‘It's a shrewd move. For a start, Amazon doesn't have to bow to pressure from advertisers, particularly those car manufacturers the team regularly skewers. Secondly, it neatly sidesteps the much reported clause in the presenters' BBC contracts that prevented them making a show for a UK broadcaster for two years. ‘More importantly, the team already have a proven track record in streaming video. Top Gear accounted for eight of the top 20 most-streamed programmes on the BBC's iPlayer last year, with one episode watched by 3.8 million people.
Source: BBC 

Andy Wilman, executive producer on old Top Gear - and new Amazon show

‘All we know is that we want to stay together and carry on making a car show. There is a will for it – the public want it, broadcasters want it – so the stars are aligning in the right way. Once this show’s gone out and we’ve got closure, we’ll crack on… I’m not worried about [competing with BBC Top Gear under Chris Evans]. It went global because of Richard, James and Jeremy, and grew at a time when channel loyalty, schedules, all those pillars of traditional TV watching, have fallen away... We are looking for a global platform.’
Source: Guardian 

Adam Sherwin, The Independent media correspondent

‏'Will ITV buy terrestrial rights to Clarkson's Not Gear from Amazon Prime after exclusivity period? Gets round BBC non-compete clause...'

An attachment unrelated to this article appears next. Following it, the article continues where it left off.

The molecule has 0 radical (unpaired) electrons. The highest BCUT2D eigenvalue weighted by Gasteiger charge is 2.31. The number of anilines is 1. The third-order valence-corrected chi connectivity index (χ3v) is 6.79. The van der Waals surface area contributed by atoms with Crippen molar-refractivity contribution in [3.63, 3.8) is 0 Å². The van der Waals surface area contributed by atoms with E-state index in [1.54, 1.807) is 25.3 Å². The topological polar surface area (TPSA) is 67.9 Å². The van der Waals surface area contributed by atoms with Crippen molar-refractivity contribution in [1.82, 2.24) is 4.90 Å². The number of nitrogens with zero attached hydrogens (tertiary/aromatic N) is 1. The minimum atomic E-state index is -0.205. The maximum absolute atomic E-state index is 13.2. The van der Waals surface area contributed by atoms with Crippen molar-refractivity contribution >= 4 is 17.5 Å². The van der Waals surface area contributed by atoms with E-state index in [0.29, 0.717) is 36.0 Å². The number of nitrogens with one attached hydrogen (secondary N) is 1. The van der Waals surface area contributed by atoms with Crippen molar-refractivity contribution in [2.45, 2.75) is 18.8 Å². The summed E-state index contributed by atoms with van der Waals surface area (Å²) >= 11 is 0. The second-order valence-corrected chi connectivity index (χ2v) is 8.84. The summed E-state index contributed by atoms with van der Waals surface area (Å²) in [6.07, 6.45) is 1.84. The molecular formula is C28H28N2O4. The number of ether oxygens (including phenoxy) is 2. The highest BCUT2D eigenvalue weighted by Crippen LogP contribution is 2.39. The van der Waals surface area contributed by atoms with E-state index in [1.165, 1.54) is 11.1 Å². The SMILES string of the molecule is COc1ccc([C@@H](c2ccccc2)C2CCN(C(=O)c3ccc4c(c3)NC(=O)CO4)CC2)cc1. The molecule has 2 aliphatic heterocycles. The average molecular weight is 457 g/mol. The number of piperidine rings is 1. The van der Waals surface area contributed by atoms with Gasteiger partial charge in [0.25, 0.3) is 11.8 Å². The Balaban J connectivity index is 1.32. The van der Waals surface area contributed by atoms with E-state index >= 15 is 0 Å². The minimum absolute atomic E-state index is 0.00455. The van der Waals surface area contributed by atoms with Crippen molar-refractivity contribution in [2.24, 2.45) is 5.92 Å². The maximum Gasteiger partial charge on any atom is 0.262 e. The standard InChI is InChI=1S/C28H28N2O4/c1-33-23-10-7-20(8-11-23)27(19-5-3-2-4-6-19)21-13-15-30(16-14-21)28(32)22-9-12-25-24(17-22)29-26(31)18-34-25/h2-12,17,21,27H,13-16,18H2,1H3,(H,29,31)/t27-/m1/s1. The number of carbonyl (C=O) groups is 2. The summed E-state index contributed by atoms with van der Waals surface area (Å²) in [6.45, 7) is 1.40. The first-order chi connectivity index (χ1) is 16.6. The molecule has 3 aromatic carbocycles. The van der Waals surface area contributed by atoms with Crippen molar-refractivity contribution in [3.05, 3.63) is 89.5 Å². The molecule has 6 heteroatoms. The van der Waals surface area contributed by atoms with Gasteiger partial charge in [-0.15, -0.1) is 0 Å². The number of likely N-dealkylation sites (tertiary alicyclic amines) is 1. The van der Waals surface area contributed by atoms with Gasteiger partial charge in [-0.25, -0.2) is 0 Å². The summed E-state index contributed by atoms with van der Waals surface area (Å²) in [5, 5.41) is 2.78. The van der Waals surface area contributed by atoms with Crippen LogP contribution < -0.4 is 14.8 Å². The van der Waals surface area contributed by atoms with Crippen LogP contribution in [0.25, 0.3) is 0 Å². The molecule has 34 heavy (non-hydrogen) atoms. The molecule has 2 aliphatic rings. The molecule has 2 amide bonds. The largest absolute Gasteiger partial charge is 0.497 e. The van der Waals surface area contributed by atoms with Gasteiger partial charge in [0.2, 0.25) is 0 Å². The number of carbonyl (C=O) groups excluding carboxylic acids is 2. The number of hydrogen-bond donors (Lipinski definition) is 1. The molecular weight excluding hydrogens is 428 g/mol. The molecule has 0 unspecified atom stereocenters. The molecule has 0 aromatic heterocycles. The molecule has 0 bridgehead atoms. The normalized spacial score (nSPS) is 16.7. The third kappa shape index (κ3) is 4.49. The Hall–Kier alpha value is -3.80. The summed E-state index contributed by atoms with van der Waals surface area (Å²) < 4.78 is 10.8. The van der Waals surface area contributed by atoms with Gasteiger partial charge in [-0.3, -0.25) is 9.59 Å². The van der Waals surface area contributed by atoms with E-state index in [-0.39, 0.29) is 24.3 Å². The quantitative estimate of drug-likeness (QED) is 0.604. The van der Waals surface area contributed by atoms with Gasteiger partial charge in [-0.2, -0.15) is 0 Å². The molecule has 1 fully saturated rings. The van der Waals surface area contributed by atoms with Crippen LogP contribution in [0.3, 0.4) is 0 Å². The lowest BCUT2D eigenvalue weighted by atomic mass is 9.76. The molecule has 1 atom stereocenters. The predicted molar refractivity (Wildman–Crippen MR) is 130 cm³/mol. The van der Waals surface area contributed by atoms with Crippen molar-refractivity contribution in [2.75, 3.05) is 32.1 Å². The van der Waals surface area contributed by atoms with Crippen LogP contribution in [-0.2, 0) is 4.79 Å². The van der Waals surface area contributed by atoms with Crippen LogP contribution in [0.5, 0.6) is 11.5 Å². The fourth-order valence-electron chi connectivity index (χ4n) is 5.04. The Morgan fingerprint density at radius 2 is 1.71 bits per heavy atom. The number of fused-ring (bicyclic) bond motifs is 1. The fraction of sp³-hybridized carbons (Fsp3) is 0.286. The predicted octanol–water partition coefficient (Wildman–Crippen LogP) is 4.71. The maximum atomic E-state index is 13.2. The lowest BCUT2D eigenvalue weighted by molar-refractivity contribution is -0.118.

Source: Twitter

The Independent's Adam Sherwin ponders the strategy

Neil Midgley, contributor to Forbes

'At the BBC, Clarkson and his team had the protection not only of the BBC’s internal “compliance” procedures – to make sure that Top Gearcomplied with editorial guidelines – but also came under the jurisdiction of the UK’s communications regulator, Ofcom, and its rules on harm and offence. They knew, on the basis of generally accepted rules, where to draw the line.Of course, the team at Amazon are grown-ups, and they will no doubt put in place stringent procedures to make sure that Clarkson’s new show meets standards and procedures that would be the pride of any broadcast network, in the UK or the US.Nonetheless, the world of viewer complaints about video-on-demand services is still pretty much uncharted. There are no generally accepted standards – and certainly not generally accepted standards that are valid everywhere. As Amazon expands around the world, it will come up against different cultural norms and expectations. Viewers will be able to vent their spleen across borders on social media. And yet Clarkson himself is still the same guy.'

Jeremy Clarkson: off to pastures new

Kathleen Brooks, research director at www.cityindex.co.uk

'This is a big acquisition for Amazon Prime and makes it a real player in the streaming video/TV service sector. Although Amazon Prime has already launched some critically successful TV shows in recent years, this is the most populist move yet and groups Amazon Prime together with Netflix as a true threat to traditional TV channels and networks. This is a mutually beneficial agreement. It sidesteps Clarkson and co’s clause in their BBC contracts that made it hard to work for a UK broadcaster for the next few years. It also gives the Top Gear team the freedom from advertiser demands that is crucial for the independence of the show, which it also enjoyed at the BBC. Clarkson, although controversial, is still immensely popular, and by signing him Amazon Prime could attract new subscribers around the world, which is crucial for the profitability of Amazon.’
Source: City Index 

By Tim Pollard

Editorial director of CAR's digital publishing arm. Motoring news magnet